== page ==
Gerard Polisset has a chair that is similar to mine.  He mentioned that a 6 " rod under the seat was broken on his and he had it fixed.  I believe that same thing has happened to mine.  I need a better description of the repair work on his so that I can get mine fixed.  I would appreciate any help that you can give me.  I love these chairs and I feel like I'm sitting on Dad's lap when I sit on the chair."

      Tnc620@aol.com wrote, "I hope you might be able to help me find out some information about the Sikes Company of Philadelphia. We have tried to search the internet for info about the company like where the company was, the different kinds of furniture they made, etc.  I have not been able to find out any information even searching Philadelphia history on early furniture manufacters (sic).   We have a lovely umbrella stand that was given to us and would like to know about the company as we have never heard of it.  Do you have any suggestions?  We would greatly appreciate it thank -you."

     Again, all we know about the Sikes Chair Company has been posted within these pages.  Your photographs and stores about your furniture pieces are always welcome.

     Bill & Lei shared this:  "About a year or so ago, my husband and I bought a chair at a yard sale.  The only information we have on it is what was found on the bottom of it.  This is what was written:  #5498 / Sikes Chair Co.  / Buffalo Branch  /  #2479  / Buffalo, NY"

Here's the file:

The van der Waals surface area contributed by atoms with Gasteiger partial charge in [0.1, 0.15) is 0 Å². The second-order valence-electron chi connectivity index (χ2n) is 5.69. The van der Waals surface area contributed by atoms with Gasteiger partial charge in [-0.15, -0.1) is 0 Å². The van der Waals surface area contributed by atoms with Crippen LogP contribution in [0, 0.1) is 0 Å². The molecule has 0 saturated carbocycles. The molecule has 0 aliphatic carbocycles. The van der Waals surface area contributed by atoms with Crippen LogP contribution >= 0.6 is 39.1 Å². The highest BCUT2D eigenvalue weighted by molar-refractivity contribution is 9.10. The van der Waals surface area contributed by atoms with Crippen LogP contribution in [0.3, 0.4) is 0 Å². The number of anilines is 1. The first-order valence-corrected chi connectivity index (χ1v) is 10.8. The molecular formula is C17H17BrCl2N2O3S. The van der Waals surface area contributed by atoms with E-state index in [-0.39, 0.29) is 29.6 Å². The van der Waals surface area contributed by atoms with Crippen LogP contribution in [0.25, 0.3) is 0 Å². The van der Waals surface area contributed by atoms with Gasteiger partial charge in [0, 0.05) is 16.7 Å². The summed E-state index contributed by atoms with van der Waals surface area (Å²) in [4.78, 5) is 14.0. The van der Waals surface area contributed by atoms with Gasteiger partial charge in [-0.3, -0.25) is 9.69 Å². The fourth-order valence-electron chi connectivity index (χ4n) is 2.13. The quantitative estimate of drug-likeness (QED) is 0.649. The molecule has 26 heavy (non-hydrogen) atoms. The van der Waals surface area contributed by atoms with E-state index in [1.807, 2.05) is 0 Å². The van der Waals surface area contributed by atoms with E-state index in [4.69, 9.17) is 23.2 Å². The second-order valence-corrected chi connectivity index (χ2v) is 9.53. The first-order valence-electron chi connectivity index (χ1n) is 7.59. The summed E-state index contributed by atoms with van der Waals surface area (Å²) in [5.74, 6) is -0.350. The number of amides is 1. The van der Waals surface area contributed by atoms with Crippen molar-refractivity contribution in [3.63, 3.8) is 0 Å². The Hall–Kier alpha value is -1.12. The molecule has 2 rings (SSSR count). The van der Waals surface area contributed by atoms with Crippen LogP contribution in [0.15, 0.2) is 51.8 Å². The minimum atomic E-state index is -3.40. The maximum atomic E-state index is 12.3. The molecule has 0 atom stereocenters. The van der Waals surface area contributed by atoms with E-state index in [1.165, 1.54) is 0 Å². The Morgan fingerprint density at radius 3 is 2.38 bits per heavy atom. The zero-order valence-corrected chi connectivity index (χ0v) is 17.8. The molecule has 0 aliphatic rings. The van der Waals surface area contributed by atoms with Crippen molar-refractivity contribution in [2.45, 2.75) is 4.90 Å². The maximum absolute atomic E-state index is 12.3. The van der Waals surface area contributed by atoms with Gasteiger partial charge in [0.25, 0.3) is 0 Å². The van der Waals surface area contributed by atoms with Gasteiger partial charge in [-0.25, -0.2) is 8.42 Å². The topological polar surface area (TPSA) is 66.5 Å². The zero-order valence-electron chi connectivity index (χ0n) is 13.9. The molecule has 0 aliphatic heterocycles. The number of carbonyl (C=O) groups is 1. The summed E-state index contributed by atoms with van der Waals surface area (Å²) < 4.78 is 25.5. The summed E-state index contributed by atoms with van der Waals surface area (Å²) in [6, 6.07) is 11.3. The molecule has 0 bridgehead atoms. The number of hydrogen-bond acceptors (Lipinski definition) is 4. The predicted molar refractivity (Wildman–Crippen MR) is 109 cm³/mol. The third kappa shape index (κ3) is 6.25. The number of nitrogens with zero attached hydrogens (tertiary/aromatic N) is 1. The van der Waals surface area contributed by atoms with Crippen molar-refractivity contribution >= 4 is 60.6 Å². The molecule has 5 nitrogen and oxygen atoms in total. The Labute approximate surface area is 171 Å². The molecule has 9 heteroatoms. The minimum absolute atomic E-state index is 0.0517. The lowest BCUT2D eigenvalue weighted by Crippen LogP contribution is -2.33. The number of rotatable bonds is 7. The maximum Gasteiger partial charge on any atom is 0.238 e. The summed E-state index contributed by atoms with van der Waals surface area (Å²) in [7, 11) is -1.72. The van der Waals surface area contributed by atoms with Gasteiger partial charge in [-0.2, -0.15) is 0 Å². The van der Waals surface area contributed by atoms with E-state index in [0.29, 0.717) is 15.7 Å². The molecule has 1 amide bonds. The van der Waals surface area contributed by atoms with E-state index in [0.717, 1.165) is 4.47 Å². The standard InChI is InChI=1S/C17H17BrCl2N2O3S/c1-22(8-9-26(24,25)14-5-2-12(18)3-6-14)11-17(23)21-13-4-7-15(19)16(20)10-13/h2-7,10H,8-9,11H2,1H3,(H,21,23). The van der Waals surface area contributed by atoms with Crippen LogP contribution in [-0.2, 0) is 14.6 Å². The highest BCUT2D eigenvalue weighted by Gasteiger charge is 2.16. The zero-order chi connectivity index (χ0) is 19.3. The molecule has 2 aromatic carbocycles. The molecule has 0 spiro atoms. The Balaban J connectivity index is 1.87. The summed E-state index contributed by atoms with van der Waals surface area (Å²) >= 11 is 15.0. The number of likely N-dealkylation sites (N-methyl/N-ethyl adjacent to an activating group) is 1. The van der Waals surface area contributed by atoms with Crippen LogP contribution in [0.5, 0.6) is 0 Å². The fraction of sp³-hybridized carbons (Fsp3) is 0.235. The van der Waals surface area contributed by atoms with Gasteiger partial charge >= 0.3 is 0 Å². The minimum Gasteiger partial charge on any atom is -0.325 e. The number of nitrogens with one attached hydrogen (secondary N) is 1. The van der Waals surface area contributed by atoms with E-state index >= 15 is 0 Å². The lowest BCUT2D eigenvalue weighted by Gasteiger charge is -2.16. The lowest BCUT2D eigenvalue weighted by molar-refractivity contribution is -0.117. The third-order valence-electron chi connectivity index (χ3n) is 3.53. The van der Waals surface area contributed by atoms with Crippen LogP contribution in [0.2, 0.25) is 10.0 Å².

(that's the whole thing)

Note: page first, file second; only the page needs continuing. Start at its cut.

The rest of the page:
A picture would be so wonderful to have. 

     John P. Degnan wrote, "I have a "executive" desk with an inlay of "Sikes Cutler" in the middle drawer.  It is a knee hole desk with drawers on either side of the knee hole.  Can you give me a potential source of information about this desk?  I believe it was manufactured in the 1940's."

     Art Sikes replied, "The Sikes Cutler Company went out of business about 1935 in the depression.  Our web site is the only source of information that I know of.  What we have on the web site is all that I can offer, because as fast as we get information, we put it up.  If you send us a picture of the desk and how you got it, we can add it to the web site and then maybe others will see it and comment on it."